Croatia 5: Klapa

One of the women's klapa groups. The banner reads "25th evening of Dalmatian klapa and folksingers". Sudamja is the name of the festival, a contraction of the Croatian words for "Saint Duje"

We arrived in Split two days before St Duje’s Day, and discovered to our delight that one of the festivities was a klapa concert. It was to be held in the peristil, the central collonaded area in Diocletian’s Palace. No fewer than sixteen different klapa groups participated, almost half of them women’s groups (until very recently, klapa groups were exclusively male). This was very definitely a concert by and for Croatians: the audience was mostly friends and relatives of the various groups.

The Croatian crowd listening to the klapa concert

It was also a lesson in local customs. The audience was supportive, but also talked freely during the music, and didn’t care about blocking the views of those sitting down on the side stairs (even ignoring other locals who were complaining to the standees in Croatian). Smoking? No problem: almost everyone smokes cigarettes in Dalmatia. We even saw pregnant women smoking.

Klapa is wonderful music, but it’s nothing like the Croatian music I’m most familiar with. Why is this? A glance at a map of Europe reveals dozens of small countries, but most of them are composed of even smaller regions with distinctive languages and traditions. Over my folkdance career I’ve learned many Croatian dances, but it turns out that almost all of them are from Slavonia, the northern inland area of Croatia bordering Austria and Hungary. Our vacation was in Dalmatia, along the south-eastern shore of the Adriatic Sea: just 150 miles from Slavonia as the crow flies, but a very different place. We think of Croatia as an Eastern European country, but Dalmatia has a very western feel, much like Italy. This is not surprising given that the Republic of Venice controlled and influenced Dalmatia from the middle Ages until the Napoleonic Wars. Italy also occupied several pieces of Dalmatia between the two World Wars. All of which explains why klapa sounds so pleasingly western to my ears. If the words were in Italian instead of Croatian, I would never guess that the music wasn’t Italian.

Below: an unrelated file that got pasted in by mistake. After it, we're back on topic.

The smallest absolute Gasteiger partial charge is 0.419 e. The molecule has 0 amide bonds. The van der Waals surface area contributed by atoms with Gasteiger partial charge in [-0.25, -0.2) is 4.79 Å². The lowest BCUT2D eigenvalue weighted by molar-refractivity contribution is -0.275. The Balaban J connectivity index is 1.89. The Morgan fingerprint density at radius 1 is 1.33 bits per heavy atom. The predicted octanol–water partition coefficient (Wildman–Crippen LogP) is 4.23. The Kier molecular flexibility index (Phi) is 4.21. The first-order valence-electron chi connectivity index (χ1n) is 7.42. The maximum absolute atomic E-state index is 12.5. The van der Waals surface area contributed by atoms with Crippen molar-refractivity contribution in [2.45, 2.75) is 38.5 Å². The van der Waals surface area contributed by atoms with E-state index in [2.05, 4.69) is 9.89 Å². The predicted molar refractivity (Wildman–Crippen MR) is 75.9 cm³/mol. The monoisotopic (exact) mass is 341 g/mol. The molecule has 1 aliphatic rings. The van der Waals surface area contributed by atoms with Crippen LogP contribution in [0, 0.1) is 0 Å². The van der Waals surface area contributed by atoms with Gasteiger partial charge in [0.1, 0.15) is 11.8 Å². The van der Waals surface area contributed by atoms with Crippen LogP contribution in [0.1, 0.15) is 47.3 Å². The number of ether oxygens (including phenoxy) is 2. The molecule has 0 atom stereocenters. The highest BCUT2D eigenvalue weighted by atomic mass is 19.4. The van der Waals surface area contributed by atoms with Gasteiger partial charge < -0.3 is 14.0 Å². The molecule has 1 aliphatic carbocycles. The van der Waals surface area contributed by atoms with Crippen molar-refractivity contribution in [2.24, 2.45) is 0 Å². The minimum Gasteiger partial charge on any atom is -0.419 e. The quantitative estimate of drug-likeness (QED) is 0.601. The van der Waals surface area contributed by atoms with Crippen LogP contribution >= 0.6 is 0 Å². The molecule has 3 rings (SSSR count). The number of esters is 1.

Klapa Dalmacija, our delightful evening's entertainment the night we were docked in Korčula

We were treated to a second, more intimate klapa concert while in Korčula. Klapa Dalmacija, a group from the town of Vela Luka on the other side of the island, serenaded us during dinner. Later on, while they were having their own dinner, they kept singing. We bought one of their CDs and play it often as a reminder of our trip.

Read David’s other blog posts about the Croatia trip!

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